TaylorMade Golf SpeedBlade Irons - The ‘Speed Pocket’ of the SpeedBlade irons is wider and longer than the successful Rocketballz line. The handlebar-shaped slot in the sole of the 3-7 irons enables a large area of the face to flex and rebound at impact, resulting in faster ball speed, higher launch and better feel. This improvement allows shots hit below the center of the face, where most golfers miss, to come out higher and longer. More skilled players might gravitate toward the newer Tour Preferred MB, Tour Preferred MC and Tour Preferred CB irons released in January. Dustin Johnson used the Tour Preferred MB irons at the 2014 Hyundai Tournament of Champions on Maui. Website: www.taylormadegolf.com.
Adams Golf New Idea Hybrid irons – High handicappers can rejoice that Adams Golf continues to look after their needs. A revolutionary wraparound slot helps these new hybrid irons generate higher ball speeds and more forgiveness, especially on mis-hits. Extensive research revealed that 15-plus handicap golfers make the majority of contact nearly a half-inch toward the toe. These irons enhance the face speed in the area. Adams recently signed Ernie Els to an endorsement contract, proving that its equipment can satisfy the game’s elite, too. Website: www.adamsgolf.com.
Scotty Cameron Futura X Dual Balance mallet putter – Master craftsman Scotty Cameron has created another magic wand that coaxes balls into the hole with striking consistency. The club’s advanced perimeter stability weighting in the head, a 50-gram counterweight in the butt of the shaft and the 15-inch grip that reduces hand action all work together to promote a smoother, more stable stroke. The proper length of a Dual Balance putter is 38 inches, three inches longer than a conventional putter length. Two of the hottest players in golf, Adam Scott and Jordan Spieth, use Scotty Cameron putters. Website: www.scottycameron.com.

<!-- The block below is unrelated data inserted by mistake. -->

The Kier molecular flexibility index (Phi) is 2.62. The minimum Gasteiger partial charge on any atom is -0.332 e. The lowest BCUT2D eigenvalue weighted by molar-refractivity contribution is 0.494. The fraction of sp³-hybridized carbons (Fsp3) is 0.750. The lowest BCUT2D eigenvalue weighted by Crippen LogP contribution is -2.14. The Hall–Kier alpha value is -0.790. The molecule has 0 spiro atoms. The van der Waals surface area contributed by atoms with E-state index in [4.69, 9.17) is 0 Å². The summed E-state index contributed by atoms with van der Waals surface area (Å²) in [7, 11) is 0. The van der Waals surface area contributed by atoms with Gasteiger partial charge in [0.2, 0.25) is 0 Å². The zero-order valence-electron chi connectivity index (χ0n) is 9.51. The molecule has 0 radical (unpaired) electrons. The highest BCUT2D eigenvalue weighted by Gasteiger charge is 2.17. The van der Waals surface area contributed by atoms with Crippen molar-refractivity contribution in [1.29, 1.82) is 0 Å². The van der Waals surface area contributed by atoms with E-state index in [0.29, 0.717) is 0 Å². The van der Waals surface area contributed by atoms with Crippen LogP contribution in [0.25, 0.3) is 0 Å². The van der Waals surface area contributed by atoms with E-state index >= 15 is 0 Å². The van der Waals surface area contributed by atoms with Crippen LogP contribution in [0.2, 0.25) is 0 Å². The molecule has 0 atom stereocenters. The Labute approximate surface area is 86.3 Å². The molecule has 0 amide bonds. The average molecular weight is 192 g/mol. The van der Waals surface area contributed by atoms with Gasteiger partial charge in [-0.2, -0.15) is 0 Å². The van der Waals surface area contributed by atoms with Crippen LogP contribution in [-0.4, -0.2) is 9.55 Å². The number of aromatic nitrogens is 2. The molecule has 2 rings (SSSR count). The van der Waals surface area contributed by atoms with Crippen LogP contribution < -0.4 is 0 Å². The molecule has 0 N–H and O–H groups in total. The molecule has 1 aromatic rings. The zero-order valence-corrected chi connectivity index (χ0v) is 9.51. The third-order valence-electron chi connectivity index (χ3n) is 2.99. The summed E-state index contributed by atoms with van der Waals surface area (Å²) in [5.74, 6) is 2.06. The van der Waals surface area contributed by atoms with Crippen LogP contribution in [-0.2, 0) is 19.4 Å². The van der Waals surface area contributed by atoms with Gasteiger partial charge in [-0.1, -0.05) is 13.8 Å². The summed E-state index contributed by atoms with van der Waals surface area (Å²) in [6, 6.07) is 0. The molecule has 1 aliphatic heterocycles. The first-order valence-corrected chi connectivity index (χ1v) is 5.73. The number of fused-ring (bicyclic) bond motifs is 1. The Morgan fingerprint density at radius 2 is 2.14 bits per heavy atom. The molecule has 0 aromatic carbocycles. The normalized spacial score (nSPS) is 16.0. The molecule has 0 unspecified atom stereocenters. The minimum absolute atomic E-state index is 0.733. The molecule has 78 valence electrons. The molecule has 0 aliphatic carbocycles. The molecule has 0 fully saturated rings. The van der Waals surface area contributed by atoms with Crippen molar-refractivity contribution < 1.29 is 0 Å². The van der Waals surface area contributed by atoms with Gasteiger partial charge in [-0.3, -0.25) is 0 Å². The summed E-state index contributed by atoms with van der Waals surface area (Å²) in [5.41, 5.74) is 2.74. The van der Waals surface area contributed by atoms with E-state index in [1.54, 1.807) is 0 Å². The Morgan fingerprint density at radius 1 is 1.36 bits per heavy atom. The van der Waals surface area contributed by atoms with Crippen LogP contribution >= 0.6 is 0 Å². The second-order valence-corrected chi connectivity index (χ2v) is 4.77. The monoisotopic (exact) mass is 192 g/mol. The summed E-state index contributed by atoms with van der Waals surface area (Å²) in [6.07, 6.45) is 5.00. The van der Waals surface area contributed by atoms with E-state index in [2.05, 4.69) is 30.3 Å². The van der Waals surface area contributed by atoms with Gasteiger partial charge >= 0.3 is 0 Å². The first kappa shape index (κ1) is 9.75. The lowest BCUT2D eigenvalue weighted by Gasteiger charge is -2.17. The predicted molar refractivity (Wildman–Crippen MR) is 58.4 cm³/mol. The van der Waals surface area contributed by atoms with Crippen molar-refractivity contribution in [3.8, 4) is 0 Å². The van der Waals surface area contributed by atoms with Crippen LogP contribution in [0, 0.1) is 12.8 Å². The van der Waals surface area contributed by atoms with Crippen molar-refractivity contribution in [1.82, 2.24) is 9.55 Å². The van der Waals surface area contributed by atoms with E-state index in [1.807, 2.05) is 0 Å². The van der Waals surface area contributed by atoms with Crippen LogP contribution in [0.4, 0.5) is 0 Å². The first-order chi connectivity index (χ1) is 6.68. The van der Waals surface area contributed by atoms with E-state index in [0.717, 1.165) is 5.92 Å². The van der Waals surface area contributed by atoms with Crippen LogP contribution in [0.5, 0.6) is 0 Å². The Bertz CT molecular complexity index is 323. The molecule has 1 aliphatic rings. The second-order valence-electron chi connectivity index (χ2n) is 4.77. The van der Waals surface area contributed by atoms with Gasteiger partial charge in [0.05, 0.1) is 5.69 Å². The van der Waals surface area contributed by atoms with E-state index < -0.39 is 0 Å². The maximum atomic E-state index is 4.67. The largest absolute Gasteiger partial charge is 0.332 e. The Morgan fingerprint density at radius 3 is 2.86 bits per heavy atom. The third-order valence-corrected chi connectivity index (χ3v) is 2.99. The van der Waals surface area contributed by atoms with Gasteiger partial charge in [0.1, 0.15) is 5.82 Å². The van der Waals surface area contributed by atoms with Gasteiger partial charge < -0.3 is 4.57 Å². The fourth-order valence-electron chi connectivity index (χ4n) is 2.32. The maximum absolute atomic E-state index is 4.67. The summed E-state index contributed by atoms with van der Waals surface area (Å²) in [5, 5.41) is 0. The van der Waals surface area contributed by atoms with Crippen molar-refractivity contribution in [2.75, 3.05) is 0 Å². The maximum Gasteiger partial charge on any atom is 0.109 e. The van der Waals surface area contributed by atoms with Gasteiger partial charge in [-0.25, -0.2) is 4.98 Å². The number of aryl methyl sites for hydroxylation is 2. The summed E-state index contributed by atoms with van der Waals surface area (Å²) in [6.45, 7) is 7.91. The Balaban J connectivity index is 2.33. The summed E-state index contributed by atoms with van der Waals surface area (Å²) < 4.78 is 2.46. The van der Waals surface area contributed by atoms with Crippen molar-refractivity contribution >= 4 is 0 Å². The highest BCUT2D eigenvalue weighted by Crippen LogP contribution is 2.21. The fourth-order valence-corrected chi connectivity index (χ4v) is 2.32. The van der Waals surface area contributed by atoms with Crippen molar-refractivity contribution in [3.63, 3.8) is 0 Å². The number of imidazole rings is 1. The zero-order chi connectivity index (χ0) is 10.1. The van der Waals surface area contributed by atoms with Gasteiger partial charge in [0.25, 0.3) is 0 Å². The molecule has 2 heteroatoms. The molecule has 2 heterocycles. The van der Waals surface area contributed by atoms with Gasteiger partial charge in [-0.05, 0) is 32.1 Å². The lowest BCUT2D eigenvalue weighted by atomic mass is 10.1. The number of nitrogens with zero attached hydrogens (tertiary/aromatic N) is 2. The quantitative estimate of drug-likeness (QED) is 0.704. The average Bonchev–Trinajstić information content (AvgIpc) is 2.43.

Miura K-Grind Wedge – The distinctive fluted sole of this popular 56-degree wedge is known for producing high-spin exits from bunkers. Two new recently introduced lofts, 52 and 60 degrees, make this short-game weapon more versatile than ever. Katsuhiro Miura, a one-man wizard of craftsmanship, has built Miura Golf, Inc., based in Vancouver, Canada, into the world’s preeminent maker of quality forged golf clubs. Its wedges are second to none. Website: www.miuragolf.com.
Nicklaus Golf Balls – Jack Nicklaus has thrown his hat into the competitive golf ball industry. Forget about launch monitors and ball testing. Players choose their Nicklaus ball — the Nicklaus Black, Nicklaus Blue and Nicklaus White — based on the color of the tees they tend to play from. A percentage of every golf ball sold will be donated directly back to the Nicklaus Children's Health Care Foundation to support pediatric programs and hospitals nationwide. Balls sold through the website listed below will be cheaper — the Black for $32 and Blue and White for $28 — than those sold at pro shops nationwide (costing between $46-$50) to encourage consumers to donate to the cause. Website: www.Nicklaus.com.